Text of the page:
The Atlantic Policy & Politics Daily: Wanted: Speakers for the July Republican Convention

Several members of Congress, senators, and governors have showed little interest in speaking at the gathering.

Jason Reed / Reuters

Today in 5 Lines

The U.S. Supreme Court struck down Texas abortion restrictions in a 5-3 decision, and unanimously voted to overturn former Virginia Governor Bob McDonnell’s federal corruption conviction. Elizabeth Warren hit the campaign trail with Hillary Clinton. The ratings agency Standard & Poor’s downgraded the United Kingdom’s high credit rating, days after the country’s historic referendum. At least 23 people are dead after severe flooding in West Virginia. And in a survey of more than 50 prominent political leaders, Politico reports that very few are interested in speaking at the July Republican convention in Cleveland.

Today on The Atlantic

  • The Burden on Providers. In Whole Woman’s Health v. Hellerstedt, the U.S. Supreme Court ruled against laws that would have shut down several Texas abortion clinics. But for abortion providers in conservative areas around the state, keeping the clinics open is only part of the battle. (Olga Khazan)

  • The Million-Man Question. About 10 million men without a college degree are unemployed in the United States, raising a series of questions: Where did they go? What explains their disappearance from the labor force? And perhaps most importantly, what would bring them back? (Derek Thompson)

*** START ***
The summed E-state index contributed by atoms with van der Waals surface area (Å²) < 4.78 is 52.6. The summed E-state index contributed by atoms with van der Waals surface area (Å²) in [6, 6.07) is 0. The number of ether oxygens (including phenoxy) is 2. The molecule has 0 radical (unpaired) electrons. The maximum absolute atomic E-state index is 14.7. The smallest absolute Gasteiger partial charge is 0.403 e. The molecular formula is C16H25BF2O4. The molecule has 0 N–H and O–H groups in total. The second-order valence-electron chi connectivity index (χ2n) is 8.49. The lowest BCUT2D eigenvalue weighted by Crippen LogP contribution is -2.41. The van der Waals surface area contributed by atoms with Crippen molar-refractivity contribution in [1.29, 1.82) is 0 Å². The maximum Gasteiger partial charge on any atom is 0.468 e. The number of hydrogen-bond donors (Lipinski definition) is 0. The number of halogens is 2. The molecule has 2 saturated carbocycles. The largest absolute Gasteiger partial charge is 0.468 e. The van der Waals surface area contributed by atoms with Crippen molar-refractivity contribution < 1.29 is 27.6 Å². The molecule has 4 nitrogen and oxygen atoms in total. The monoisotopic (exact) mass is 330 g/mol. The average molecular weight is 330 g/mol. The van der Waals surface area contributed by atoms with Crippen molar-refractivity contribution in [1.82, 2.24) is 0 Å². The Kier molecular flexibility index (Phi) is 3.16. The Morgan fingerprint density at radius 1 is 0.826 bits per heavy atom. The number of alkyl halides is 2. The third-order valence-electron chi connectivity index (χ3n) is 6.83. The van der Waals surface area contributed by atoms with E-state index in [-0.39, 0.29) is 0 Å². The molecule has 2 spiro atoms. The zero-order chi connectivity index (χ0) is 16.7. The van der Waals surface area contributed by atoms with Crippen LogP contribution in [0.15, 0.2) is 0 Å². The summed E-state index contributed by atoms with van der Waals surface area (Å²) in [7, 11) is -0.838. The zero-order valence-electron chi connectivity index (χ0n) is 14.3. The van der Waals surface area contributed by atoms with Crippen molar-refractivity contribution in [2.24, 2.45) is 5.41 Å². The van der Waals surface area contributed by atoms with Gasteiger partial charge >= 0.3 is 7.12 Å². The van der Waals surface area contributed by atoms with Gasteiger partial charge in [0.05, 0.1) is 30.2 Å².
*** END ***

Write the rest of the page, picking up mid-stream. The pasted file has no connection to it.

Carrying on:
• Should the Brexit Vote Have Happened? Despite what critics say, democracy isn’t the reason the United Kingdom is splitting from the European Union; rather, British leaders failed to take the referendum seriously. (Uri Friedman)

Follow stories throughout the day with our Politics & Policy portal.


Democratic presidential candidate Hillary Clinton hugs Senator Elizabeth Warren after speaking together at a rally in Cincinnati on Monday. Andrew Harnik / AP

What We’re Reading

‘I, Snowbot.’ Edward Snowden, the former government contractor who revealed thousands of classified documents from the National Security Agency in 2013, is back in the U.S.—well, as a robot. (Andrew Rice, New York Magazine)

On Nationalism. The Brexit vote is considered an expression of nationalism, which some argue is synonymous with ignorance. But nationalism can also be patriotism—a positive, powerful force. (Elliott Abrams, National Review)

The N.R.A.’s Identity Crisis. There is a growing divide between the leaders of the National Rifle Association and its members—one that could radically change the organization’s course. (Sarah Ellison, Vanity Fair)

Trump’s Warm-Up Act. Here’s how Steven Miller, an idiosyncratic Capitol Hill staffer aligned with many political fringe figures, became a key member of Donald Trump’s presidential campaign. (Julia Ioffe, Politico)

What Bernie’s Won. The Vermont senator’s appointees to the Democratic platform drafting committee have succeeded in making the party’s platform more progressive than it was in 2012, complete with changes to positions on minimum wage, social security, immigration, and criminal-justice reform. (David Weigel, The Washington Post)


Abortion Status. The Supreme Court struck down several restrictions on Texas abortion clinics on Monday. See what the ruling means for abortion access across the country in these maps. (Ford Fessenden, The New York Times)

Question of the Week

Last week, Britain voted to break with the European Union—a decision known as “Brexit.” If the United States were to leave the United Nations, as Sarah Palin suggested, what would that exit’s nickname be?

Send your answers to, and our favorites will be featured in Friday’s Politics & Policy Daily.

-Written by Elaine Godfrey (@elainejgodfrey)